It's been an inconsistent season for AC Milan. Fans have had to endure the lowest of lows—the season-opening 2-0 loss at Fiorentina or October's 4-0 home thrashing at the hands off Napoli come to mind—as well as epic highs like their 3-1 victory over Lazio two Sundays ago.
That inconsistency has been the story of the last two seasons. Even the steadiest of performers from a year ago like Diego Lopez have found it difficult to turn in high-level performances game-in and game-out.
One rock in this season's choppy sea has been Giacomo Bonaventura.
Bonaventura joined Milan last summer after spending the first seven years of his professional career with Atalanta. He was an instant starter and scored in his debut match, a 5-4 thriller against Parma. From the end of November to the end of the season, he started every game save one.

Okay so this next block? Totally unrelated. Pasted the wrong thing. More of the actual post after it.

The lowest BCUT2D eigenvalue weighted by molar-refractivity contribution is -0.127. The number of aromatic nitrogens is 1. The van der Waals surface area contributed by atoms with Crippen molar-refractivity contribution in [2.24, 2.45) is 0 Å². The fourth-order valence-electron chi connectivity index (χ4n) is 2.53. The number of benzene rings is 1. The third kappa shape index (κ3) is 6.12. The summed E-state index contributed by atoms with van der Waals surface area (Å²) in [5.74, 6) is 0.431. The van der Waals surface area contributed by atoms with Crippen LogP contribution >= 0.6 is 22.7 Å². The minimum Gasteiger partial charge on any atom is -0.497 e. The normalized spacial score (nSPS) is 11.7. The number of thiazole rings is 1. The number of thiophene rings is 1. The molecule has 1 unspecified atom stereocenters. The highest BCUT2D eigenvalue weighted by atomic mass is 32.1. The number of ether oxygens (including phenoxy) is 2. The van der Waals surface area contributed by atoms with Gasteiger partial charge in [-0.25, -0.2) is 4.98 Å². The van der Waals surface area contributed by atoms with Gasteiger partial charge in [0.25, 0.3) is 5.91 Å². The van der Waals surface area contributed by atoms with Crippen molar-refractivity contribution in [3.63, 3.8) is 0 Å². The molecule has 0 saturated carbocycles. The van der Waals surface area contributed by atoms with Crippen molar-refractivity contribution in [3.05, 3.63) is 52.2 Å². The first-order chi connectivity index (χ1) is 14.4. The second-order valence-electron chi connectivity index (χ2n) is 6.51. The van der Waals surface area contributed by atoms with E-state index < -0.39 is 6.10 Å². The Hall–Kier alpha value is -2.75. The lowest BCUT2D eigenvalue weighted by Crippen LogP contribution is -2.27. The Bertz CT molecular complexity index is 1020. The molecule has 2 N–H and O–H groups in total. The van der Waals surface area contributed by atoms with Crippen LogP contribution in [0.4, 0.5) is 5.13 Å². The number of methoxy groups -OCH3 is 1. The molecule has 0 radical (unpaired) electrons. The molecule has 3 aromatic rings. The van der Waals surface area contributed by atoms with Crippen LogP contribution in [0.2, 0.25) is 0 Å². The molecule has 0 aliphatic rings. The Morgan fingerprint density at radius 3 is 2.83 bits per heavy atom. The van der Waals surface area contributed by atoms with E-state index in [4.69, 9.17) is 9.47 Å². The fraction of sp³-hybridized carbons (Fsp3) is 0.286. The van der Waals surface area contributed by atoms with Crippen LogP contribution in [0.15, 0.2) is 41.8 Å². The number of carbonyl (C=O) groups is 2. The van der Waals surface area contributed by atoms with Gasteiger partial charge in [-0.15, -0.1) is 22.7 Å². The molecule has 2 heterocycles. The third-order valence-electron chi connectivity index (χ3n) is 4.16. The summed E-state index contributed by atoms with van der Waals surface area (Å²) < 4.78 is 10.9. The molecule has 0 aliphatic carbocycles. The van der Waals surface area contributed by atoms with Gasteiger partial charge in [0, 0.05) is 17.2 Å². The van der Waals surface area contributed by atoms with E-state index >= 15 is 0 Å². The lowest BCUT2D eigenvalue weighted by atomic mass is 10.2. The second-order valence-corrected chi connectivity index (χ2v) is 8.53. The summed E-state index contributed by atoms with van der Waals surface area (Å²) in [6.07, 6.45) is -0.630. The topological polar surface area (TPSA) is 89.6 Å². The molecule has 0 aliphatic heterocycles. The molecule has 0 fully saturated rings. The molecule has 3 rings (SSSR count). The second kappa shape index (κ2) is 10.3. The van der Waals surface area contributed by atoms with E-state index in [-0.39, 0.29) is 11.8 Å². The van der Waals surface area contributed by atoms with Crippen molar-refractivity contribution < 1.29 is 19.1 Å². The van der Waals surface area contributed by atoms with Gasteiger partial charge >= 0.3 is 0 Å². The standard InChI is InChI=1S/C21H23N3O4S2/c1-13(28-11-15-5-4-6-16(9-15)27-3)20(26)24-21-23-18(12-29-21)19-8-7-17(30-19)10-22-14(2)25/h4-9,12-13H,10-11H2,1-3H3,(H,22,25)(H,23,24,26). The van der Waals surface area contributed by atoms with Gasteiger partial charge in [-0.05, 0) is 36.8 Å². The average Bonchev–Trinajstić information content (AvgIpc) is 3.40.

More important than anything he did with the ball was his attitude. Bonaventura was one of the few people who kept playing full-bore when the team's season turned in the second half. While the majority of the players dropped their heads and played as if they didn't care what was going on, Bonaventura continued to play with the intensity expected of someone who plays for a team with the history and prestige of AC Milan.
Since the arrival of Sinisa Mihajlovic in the summer, Bonaventura has emerged as a major leader. He is one of the few players on the team with the creativity to break a defense down. Without him, the team simply has no ideas in attack—as evidenced by Saturday's game against Atalanta, for which he was suspended due to yellow-card accumulation.
But while he has played very well, there is also a major question that arises about him. Where should he be deployed—and what formation gets the best out of him?
Last year, Filippo Inzaghi played almost exclusively in a 4-3-3 formation, where Bonaventura played on the left wing. When Mihajlovic arrived, he installed a 4-3-1-2 formation. That seemed to play right into the hands of Bonaventura—but for one thing: There were two other players to compete with for the trequartista role.